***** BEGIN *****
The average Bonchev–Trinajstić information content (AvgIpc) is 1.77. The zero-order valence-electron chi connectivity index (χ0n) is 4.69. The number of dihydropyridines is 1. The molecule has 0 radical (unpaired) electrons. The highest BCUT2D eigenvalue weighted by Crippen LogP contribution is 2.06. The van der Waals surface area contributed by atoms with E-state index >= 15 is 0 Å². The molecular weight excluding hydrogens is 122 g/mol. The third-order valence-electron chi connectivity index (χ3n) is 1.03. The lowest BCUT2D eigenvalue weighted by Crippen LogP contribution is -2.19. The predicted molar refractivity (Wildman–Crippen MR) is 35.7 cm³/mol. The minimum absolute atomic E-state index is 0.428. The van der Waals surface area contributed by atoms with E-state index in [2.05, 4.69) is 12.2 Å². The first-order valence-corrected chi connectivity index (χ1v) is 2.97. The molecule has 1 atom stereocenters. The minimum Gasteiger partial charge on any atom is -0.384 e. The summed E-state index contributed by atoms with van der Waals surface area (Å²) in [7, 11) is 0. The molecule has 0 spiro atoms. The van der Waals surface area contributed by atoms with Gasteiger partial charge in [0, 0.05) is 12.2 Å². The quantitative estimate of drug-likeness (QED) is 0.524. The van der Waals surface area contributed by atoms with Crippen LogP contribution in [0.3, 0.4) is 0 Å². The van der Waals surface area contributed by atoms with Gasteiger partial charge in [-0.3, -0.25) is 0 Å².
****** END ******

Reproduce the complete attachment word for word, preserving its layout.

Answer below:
The average Bonchev–Trinajstić information content (AvgIpc) is 1.77. The zero-order valence-electron chi connectivity index (χ0n) is 4.69. The number of dihydropyridines is 1. The molecule has 0 radical (unpaired) electrons. The highest BCUT2D eigenvalue weighted by Crippen LogP contribution is 2.06. The van der Waals surface area contributed by atoms with E-state index >= 15 is 0 Å². The molecular weight excluding hydrogens is 122 g/mol. The third-order valence-electron chi connectivity index (χ3n) is 1.03. The lowest BCUT2D eigenvalue weighted by Crippen LogP contribution is -2.19. The predicted molar refractivity (Wildman–Crippen MR) is 35.7 cm³/mol. The minimum absolute atomic E-state index is 0.428. The van der Waals surface area contributed by atoms with E-state index in [2.05, 4.69) is 12.2 Å². The first-order valence-corrected chi connectivity index (χ1v) is 2.97. The molecule has 1 atom stereocenters. The minimum Gasteiger partial charge on any atom is -0.384 e. The summed E-state index contributed by atoms with van der Waals surface area (Å²) in [7, 11) is 0. The molecule has 0 spiro atoms. The van der Waals surface area contributed by atoms with Gasteiger partial charge in [0, 0.05) is 12.2 Å². The quantitative estimate of drug-likeness (QED) is 0.524. The van der Waals surface area contributed by atoms with Crippen LogP contribution in [0.3, 0.4) is 0 Å². The van der Waals surface area contributed by atoms with Gasteiger partial charge in [-0.3, -0.25) is 0 Å².